Ruth June has planted 120 black walnut trees on her farm in Lancaster County, Nebraska, and delights in the birds she’s seen migrating through.
“This is a nice quite neighborhood. Nice people. Everybody gets along,” she said.
It’s a tranquil scene she worries may soon be disturbed due to a different type of bird: Chickens, nearly 200,000 of them, that could be housed in four 600 foot-long barns half a mile from her house.
“Now, we’re going to be shut up in our houses because we can’t stand the smell outside?” she said.
The chickens would be grown to supply the Costco processing plant being built in Fremont, about 75 miles away. It’s scheduled to start running next year and eventually process more than 2 million birds a week.
An intermediary, Lincoln Premium Poultry, is pushing for 125 chicken-growing operations in 14 Nebraska counties, as well as five to six counties in Iowa. So far, Nebraska counties have approved about 40 applications from people to grow chickens for Lincoln Premium Poultry and its owner, Costco.
But in some places, potential chicken-barn neighbors are fighting back. One county board is being sued for approving a 380,000-chicken operation, and two proposals for chicken operations were withdrawn in a county that approved five others.
The Lincoln-Lancaster County Planning Commission must approve the barns near June, which could happen as early as Aug. 1.
Randy Essink bought the property near June’s house and would run one of the chicken barns, something he’s never done before. He said his fiancée and 18-month old son will live there, too.
“Anything that would be detrimental health-wise to me or my son or my fiancée I would never do anything like that – or my neighbors for that matter,” he said.
But his neighbors aren’t so sure. At a more than five-hour hearing on July 18, some of them poured out their objections to what some called more of an industrial facility than a farm.
“The traditional farmer recognizes the importance of protecting the natural environment and acts as stewards of the land. Industrial facilities contribute to numerous issues, such as damage to our air, water and soil,” Marianne Tesar said.
Lincoln Premium Poultry’s chief operating officer, Walt Shafer, pushed back, saying the company will use the latest technology and make sure its growers protect the environment.
“You’re just not going to have the smell. You’re not going to have the dust plumes that you may have heard about. You’re not going to have the issues. If we have a bad actor, you’re not going to have to enforce it. I’ll enforce it,” he said.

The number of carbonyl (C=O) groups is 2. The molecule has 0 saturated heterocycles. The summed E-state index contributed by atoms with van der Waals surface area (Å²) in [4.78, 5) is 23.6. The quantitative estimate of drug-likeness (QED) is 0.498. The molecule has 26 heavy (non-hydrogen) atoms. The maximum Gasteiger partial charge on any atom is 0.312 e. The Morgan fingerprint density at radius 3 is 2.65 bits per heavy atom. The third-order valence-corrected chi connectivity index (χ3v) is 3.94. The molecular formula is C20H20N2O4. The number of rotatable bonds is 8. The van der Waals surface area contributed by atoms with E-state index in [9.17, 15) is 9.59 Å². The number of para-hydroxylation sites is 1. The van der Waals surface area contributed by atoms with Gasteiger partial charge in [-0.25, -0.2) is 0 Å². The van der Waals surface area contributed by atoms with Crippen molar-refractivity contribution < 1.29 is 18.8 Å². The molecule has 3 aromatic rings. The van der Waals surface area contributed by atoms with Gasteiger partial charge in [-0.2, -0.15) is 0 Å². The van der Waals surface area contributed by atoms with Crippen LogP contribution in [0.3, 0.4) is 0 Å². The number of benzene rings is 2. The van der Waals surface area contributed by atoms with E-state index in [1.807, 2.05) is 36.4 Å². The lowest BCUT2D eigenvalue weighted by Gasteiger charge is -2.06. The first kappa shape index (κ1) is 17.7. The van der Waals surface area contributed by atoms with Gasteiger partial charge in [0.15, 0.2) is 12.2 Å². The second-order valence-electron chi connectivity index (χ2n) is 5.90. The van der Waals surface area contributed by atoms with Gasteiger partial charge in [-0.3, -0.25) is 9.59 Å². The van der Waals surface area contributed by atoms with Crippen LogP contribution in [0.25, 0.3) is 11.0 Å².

And company spokeswoman Jessica Kolterman thinks there’s more concern about things like odors in rural areas that are nearer to cities, where people who aren’t familiar with agriculture have moved to rural acreages.
“I’m not going to sit here and tell you you’re never going to have a smell ever in the course of this operation. It’s a farm. If you live in the country, you do have smell from time to time, whether it’s cattle, whether it’s hogs, whether it’s grain as part of the harvest. That’s just the nature of agriculture,” she said.
Eight years ago, Curt McConnell built a house that’s less than half a mile from where the Lancaster County barns would be built. He said he’s not opposed to agriculture.
“We have two dozen cows just across the road that my neighbor grazes. I’m fine. They were here before I was here, and I’m fine with natural farming practices.” he said.
But he pointed to a study in the Winter 2015 issue of the Appraisal Journal that found concentrated animal feeding operations, like chicken barns, can substantially lower surrounding property values.
“If Costco wants to come out and drive down our property values and ruin our way of life, show me the money,” he said.
Lincoln Poultry is trying to minimize any harm, Kolterman said.
“What we’re trying to do is put as many practices in place to mitigate as much of it as possible,” she said. “And Randy (Essink), like all our other growers, are going to do their best to be good neighbors and good stewards of the land.”
But project opponent Ken Tesar still urged caution.
“You know, I try to keep an open mind. I just know that sometimes it’s better to stop a problem before it happens than to try to clean it up,” he said.
If the Lincoln-Lancaster County Planning Commission ends up approving the barns, there’ll be a possible appeal. But no matter what, it’s a conflict that may be repeated elsewhere as the Costco project moves ahead.
Fred Knapp is a reporter with NET News in Lincoln, Nebraska. Follow him on Twitter: @fredmknapp